Scrooge, Grinch and Humbug LLP
10 Henrietta St
London, WC2E 8PS
Mr B Springsteen
20 December 2013
re: Mr J Baines esq.
Our client, whilst browsing the information superhighway on 15th inst., was in receipt of a sinister electronic communication purporting to be from you. It began
“You better watch out…”
in itself this may not be particularly objectionable, but, when taken with the subsequent contents of the communication, it can be construed as a threat, engaging the provisions of section 1(1)(a)(ii) of the Malicious Communications Act 1988, or, in the alternative, it can be construed as of menacing character, contrary to section 127(1)(a) and (3) of the Communications Act 2003. Moreover, an inference of blackmail or extortion could potentially be drawn from the ensuing words:
“You better not pout
I’m telling you why…”
Unfortunately, the communication did not end there. Its following contents raise concerns that you, or – to the extent that you are acting as data processor to a data controller – he, may be in breach of your obligations under section 4(4) of the Data Protection Act 1998 to comply with the first Principle of Schedule One to that Act:
“He’s making a list, he’s checking it twice
He’s gonna find out who’s naughty or nice…”
Our client’s presence on such a list would tend to indicate the unfair processing of our client’s personal data (and potentially his sensitive personal data, as you appear to be alleging the possible commission of an offence by him). Please note that this letter serves as a notice under section 10 of the Data Protection Act 1998 to you/the data controller to cease processing our client’s personal data in this manner, on the grounds that it is causing him substantial distress (which distress would be greatly amplified should he fail to receive, as a result, gifts owing to him). Our client reserves his position to make a claim under section 13 of the same Act for compensation arising (while acknowledging that, absent specific damage, the authorities may not permit of a claim for compensation for pure distress).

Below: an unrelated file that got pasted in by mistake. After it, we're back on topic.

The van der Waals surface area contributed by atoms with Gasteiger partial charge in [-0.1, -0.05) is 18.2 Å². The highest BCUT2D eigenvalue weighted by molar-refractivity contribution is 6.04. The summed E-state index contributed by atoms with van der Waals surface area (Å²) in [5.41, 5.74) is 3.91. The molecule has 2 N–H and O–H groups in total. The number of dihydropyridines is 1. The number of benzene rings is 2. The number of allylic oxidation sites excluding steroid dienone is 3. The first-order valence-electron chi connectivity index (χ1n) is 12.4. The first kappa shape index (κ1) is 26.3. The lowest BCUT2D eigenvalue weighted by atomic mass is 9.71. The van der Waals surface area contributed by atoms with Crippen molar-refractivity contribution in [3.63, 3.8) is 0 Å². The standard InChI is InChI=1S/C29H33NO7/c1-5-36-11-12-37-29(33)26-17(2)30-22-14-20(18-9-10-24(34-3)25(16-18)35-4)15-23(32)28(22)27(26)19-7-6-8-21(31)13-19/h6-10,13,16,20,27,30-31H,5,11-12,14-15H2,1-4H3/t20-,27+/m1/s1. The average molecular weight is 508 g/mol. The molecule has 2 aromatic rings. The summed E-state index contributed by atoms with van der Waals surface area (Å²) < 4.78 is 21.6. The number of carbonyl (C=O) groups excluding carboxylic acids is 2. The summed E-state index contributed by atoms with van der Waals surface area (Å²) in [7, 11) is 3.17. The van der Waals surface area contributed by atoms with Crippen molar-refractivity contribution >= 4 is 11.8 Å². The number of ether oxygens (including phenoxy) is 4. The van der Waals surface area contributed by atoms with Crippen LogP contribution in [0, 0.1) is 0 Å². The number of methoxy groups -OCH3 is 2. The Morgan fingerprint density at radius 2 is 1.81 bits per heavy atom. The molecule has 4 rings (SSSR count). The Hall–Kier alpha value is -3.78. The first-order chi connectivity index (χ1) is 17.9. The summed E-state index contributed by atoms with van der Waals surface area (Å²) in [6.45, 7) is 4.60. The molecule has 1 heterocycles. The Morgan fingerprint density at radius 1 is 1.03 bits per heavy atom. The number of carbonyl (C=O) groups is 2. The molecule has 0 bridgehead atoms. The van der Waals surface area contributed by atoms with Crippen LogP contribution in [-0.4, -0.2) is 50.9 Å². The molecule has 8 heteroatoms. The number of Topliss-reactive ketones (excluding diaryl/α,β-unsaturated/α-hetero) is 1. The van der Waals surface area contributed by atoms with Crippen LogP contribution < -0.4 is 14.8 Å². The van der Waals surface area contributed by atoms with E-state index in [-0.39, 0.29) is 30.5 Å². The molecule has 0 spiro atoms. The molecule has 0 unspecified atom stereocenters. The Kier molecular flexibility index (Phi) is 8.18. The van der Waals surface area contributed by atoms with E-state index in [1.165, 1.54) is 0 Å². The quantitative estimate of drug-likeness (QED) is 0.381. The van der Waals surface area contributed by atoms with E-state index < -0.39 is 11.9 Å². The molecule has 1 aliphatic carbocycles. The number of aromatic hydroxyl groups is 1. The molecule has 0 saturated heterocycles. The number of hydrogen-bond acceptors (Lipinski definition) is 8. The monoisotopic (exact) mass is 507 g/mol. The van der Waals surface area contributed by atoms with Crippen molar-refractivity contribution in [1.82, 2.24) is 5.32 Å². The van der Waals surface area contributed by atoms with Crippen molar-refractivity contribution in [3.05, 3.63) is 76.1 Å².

A further point arises when one considers that this personal data appears to have been processed by you in the United States. As you and the data controller will be aware, this implies that there has been a transfer of personal data outisde the European Economic Area, and our client’s position is also reserved as to whether this transfer was effected in compliance with the eight Data Protection Principle.
The foregoing, however, are minor concerns, when compared to the implications of the remainder of the communication
“He sees you when you’re sleeping
He knows if you’re awake
He knows if you’ve been bad or good
Better be good for goodness sake…”
If – as suggested by this – someone has been covertly observing our client’s behaviour, even when asleep, our client will have no option but to seek immediate injunctive relief to prevent that person from coming within 100 metres of him and the chimney of any property in which he is living or visiting. It appears also to be potentially a criminal matter, as the alleged behaviour gives rise to fears that, by virtue of sections 2, 2A and 4 of the Protection from Harassment Act 1997, offences of harassment, stalking and putting in fear of violence might have been committed.
Accordingly, if Santa Claus is indeed, as threatened, coming to town, our client will have no hesititation in informing the police.
Scrooge, Grinch and Humbug
A lawyer’s Christmas letter to the Boss
Filed under nonsense
2 responses to “A lawyer’s Christmas letter to the Boss”
This is priceless, and just shows how far (or not so far) we have travelled since the start of Christendom.
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